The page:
Your doctor may have more information on medicines to be careful with or avoid while taking VEPESID.

How VEPESID is given

How much is given

Your doctor will decide what dose you will receive. Your dose of VEPESID capsules are worked out based on your body weight and height and on the type of cancer you have. The dose worked out for you may be different to the dose for another patient.

VEPESID may be given alone or in combination with other anti-cancer drugs.

Several courses of VEPESID therapy may be needed depending on your response to treatment.

Additional treatment may not be repeated until your blood cell numbers return to acceptable levels and any uncontrolled effects have been controlled.

Ask your doctor if you want to know more about the dose of VEPESID you receive.

How it is given

VEPESID capsules may be given to you at the hospital or surgery or you may take them yourself at home. You must only take VEPESID capsules with water preferably on an empty stomach.

If you forget to take VEPESID capsules

If you are taking VEPESID capsules at home and you forget to take a dose - if it is almost time for your next dose, skip the dose you missed and take your next dose when you are meant to.

Otherwise, take it as soon as you remember, and then go back to taking your medicine as you would normally.

Do not take a double dose to make up for the dose that you missed. This may increase the chance of you getting an unwanted side effect.

How long it is given

VEPESID is usually given each day for 5 days. This is followed by a treatment-free interval of 2-4 weeks. This is called one cycle of chemotherapy. Your doctor will decide how many of these cycles you will need. VEPESID may be given at the same time as other anti-cancer agents, or may be given alone.


Immediately telephone your doctor or pharmacist or the Poisons Information Centre (telephone 13 11 26) or go to Accident or Emergency at your nearest hospital, if you think that you or someone else may have taken too many VEPESID capsules. Do this even if there are no signs of discomfort or poisoning. You may need urgent medical attention.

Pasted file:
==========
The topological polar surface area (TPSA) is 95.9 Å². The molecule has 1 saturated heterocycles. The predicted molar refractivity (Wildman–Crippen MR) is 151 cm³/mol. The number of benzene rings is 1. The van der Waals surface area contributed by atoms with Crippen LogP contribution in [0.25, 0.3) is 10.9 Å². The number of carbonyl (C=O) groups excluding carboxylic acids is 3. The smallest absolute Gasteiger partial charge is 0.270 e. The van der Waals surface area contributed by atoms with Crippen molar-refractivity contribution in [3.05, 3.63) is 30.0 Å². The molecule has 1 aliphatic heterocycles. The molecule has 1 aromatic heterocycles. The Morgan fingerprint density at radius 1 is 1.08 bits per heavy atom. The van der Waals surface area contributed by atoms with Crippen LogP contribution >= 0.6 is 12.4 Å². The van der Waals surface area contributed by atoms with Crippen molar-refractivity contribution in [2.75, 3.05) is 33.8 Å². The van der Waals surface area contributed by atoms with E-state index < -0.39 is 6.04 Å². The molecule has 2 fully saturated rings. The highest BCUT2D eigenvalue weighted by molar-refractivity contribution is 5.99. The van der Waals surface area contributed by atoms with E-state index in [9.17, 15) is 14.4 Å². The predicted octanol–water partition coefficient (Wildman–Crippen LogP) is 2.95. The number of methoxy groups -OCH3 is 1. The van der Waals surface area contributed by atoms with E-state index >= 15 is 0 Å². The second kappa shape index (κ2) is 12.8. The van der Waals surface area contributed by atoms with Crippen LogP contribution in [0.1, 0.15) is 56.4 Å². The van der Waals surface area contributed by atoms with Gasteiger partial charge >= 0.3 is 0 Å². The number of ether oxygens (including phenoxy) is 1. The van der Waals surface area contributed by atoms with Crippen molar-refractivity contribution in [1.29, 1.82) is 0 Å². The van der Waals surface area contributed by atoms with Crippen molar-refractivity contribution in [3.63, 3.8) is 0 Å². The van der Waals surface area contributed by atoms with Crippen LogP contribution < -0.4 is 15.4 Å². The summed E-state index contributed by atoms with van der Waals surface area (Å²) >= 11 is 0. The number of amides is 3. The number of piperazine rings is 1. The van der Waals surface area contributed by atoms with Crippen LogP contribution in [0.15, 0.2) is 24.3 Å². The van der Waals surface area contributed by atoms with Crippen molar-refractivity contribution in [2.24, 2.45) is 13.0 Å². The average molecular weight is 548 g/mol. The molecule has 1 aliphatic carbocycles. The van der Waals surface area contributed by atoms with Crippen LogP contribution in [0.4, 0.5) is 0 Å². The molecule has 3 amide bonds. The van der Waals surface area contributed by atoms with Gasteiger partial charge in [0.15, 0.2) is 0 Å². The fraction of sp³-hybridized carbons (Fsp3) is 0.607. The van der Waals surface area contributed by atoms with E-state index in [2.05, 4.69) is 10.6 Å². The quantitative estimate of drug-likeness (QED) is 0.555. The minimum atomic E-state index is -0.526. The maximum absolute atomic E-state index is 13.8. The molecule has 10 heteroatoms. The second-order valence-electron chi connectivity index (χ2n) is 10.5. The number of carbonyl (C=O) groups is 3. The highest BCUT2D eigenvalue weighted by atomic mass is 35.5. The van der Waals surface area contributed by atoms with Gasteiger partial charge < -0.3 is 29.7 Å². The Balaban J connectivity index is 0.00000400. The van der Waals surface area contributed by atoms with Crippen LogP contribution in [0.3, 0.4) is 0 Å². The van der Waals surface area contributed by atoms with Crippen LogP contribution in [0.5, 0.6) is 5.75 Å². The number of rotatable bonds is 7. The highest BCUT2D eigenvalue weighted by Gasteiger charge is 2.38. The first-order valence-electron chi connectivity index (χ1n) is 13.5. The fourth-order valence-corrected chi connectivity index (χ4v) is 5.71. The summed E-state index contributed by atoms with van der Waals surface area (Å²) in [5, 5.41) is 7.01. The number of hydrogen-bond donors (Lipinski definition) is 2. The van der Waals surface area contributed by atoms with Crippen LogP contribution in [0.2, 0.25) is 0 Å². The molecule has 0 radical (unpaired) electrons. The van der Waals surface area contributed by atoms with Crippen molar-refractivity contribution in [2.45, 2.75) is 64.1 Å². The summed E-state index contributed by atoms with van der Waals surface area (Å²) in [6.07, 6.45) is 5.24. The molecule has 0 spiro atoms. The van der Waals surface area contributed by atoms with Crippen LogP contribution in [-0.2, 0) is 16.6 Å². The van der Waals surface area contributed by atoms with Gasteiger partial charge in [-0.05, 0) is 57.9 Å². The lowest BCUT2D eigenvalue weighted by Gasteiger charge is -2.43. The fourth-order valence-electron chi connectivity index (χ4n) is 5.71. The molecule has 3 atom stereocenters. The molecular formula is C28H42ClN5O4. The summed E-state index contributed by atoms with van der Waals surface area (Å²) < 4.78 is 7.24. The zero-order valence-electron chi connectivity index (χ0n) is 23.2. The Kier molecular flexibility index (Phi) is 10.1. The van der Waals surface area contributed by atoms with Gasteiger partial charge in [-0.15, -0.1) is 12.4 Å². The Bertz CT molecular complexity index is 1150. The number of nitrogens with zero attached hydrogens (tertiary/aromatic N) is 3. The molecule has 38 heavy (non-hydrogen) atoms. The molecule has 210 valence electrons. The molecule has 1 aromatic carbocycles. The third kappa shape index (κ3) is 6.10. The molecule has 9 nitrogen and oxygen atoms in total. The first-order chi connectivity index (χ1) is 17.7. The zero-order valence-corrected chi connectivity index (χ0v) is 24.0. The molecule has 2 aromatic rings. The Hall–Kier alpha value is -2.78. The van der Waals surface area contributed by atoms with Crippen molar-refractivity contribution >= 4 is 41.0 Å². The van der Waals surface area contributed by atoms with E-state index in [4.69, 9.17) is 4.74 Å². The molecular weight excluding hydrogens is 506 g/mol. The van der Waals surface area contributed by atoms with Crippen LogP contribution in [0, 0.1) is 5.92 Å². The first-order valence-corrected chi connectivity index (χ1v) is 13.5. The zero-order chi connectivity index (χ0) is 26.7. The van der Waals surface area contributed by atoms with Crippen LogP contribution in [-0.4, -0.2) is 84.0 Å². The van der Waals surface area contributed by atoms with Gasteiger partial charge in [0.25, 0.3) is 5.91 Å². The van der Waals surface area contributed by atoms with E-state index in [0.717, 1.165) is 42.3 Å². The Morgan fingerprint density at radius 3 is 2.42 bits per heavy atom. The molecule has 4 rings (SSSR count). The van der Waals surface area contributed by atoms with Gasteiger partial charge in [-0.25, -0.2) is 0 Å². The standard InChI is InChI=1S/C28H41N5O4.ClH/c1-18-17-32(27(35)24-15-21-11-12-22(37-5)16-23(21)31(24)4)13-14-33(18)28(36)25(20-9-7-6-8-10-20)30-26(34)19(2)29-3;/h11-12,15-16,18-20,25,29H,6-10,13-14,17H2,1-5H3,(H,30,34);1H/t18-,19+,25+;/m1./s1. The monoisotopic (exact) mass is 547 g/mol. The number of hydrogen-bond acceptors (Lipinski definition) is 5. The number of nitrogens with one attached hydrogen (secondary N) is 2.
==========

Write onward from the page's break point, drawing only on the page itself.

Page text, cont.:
Symptoms of overdose may include collapse, kidney failure, liver failure, failure of the immune system, and continuing nausea and/or vomiting.

While you are using VEPESID

Things you must do

Be sure to keep all your doctor's appointments so your progress can be checked. Your doctor may want to check your blood pressure and do some blood and other tests from time to time to check on your progress and detect any unwanted side effects.

Keep follow up appointments with your doctor It is important to have your follow-up infusions of VEPESID at the appropriate time to get the best effect from your treatments.

If you forget an appointment, contact your doctor immediately.

Tell any other doctors, dentists and pharmacists who are treating you that you are taking VEPESID.

If you are about to be started on any new medicine, tell your doctor, dentist or pharmacist that you are taking VEPESID.

If you plan to have surgery that needs a general anaesthetic, tell your doctor or dentist that you are taking VEPESID.

If you become pregnant while taking VEPESID, tell your doctor.

VEPESID can lower the number of white blood cells and platelets in your blood. This means that you have an increased chance of getting an infection or bleeding. The following precautions should be taken to reduce your risk if infection or bleeding:

  • Avoid people who have infections. Check with you doctor immediately if you think you may be getting an infection, or if you get a fever, chills, cough, hoarse throat, lower back or side pain or find it painful or difficult to urinate.
  • Be careful when using a toothbrush, toothpick or dental floss. Your doctor, dentist, nurse or pharmacist may recommend other ways to clean your teeth and gums. Check with your doctor before having any dental work.
  • Be careful not to cut yourself when you are using sharp objects such as a razor or nail cutters.
  • Avoid contact sports or other situations where you may bruise or get injured.

Things you must not do

Do not give VEPESID to anyone else, even if they have the same condition as you.

Do not take VEPESID to treat any other complaints unless your doctor tells you to.

Do not stop taking VEPESID, or lower the dose, without checking with your doctor.

Things to be careful of

Be careful driving or operating machinery until you know how VEPESID affects you. As with other medicines used to treat cancer, VEPESID may cause dizziness, light-headedness or tiredness in some people. Make sure you know how you react to VEPESID before you drive a car, operate machinery, or do anything else that could be dangerous if you are dizzy or light-headed. If this occurs do not drive. If you drink alcohol, dizziness or light-headedness may be worse.

Side effects